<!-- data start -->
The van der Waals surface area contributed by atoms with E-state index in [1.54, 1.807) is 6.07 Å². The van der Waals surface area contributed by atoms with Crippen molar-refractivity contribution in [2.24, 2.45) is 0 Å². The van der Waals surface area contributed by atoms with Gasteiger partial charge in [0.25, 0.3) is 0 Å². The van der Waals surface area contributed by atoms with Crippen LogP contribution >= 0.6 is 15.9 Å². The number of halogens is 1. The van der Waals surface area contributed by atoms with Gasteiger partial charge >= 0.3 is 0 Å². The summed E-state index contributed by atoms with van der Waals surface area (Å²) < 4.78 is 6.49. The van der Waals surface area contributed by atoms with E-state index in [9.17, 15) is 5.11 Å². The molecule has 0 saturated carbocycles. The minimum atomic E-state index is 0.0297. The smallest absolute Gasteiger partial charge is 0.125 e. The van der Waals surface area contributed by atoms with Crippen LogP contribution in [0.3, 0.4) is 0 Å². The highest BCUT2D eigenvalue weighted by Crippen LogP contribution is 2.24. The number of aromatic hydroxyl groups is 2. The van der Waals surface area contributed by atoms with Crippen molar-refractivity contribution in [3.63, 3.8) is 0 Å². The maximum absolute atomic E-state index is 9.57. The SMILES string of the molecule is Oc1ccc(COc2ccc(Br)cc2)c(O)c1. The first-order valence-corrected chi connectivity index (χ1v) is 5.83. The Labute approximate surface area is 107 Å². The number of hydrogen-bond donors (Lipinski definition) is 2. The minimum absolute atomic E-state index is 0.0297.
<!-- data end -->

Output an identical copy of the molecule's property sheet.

The van der Waals surface area contributed by atoms with E-state index in [1.54, 1.807) is 6.07 Å². The van der Waals surface area contributed by atoms with Crippen molar-refractivity contribution in [2.24, 2.45) is 0 Å². The van der Waals surface area contributed by atoms with Gasteiger partial charge in [0.25, 0.3) is 0 Å². The van der Waals surface area contributed by atoms with Crippen LogP contribution >= 0.6 is 15.9 Å². The number of halogens is 1. The van der Waals surface area contributed by atoms with Gasteiger partial charge >= 0.3 is 0 Å². The summed E-state index contributed by atoms with van der Waals surface area (Å²) < 4.78 is 6.49. The van der Waals surface area contributed by atoms with E-state index in [9.17, 15) is 5.11 Å². The molecule has 0 saturated carbocycles. The minimum atomic E-state index is 0.0297. The smallest absolute Gasteiger partial charge is 0.125 e. The van der Waals surface area contributed by atoms with Crippen LogP contribution in [0.3, 0.4) is 0 Å². The highest BCUT2D eigenvalue weighted by Crippen LogP contribution is 2.24. The number of aromatic hydroxyl groups is 2. The van der Waals surface area contributed by atoms with Crippen molar-refractivity contribution in [3.63, 3.8) is 0 Å². The maximum absolute atomic E-state index is 9.57. The SMILES string of the molecule is Oc1ccc(COc2ccc(Br)cc2)c(O)c1. The first-order valence-corrected chi connectivity index (χ1v) is 5.83. The Labute approximate surface area is 107 Å². The number of hydrogen-bond donors (Lipinski definition) is 2. The minimum absolute atomic E-state index is 0.0297.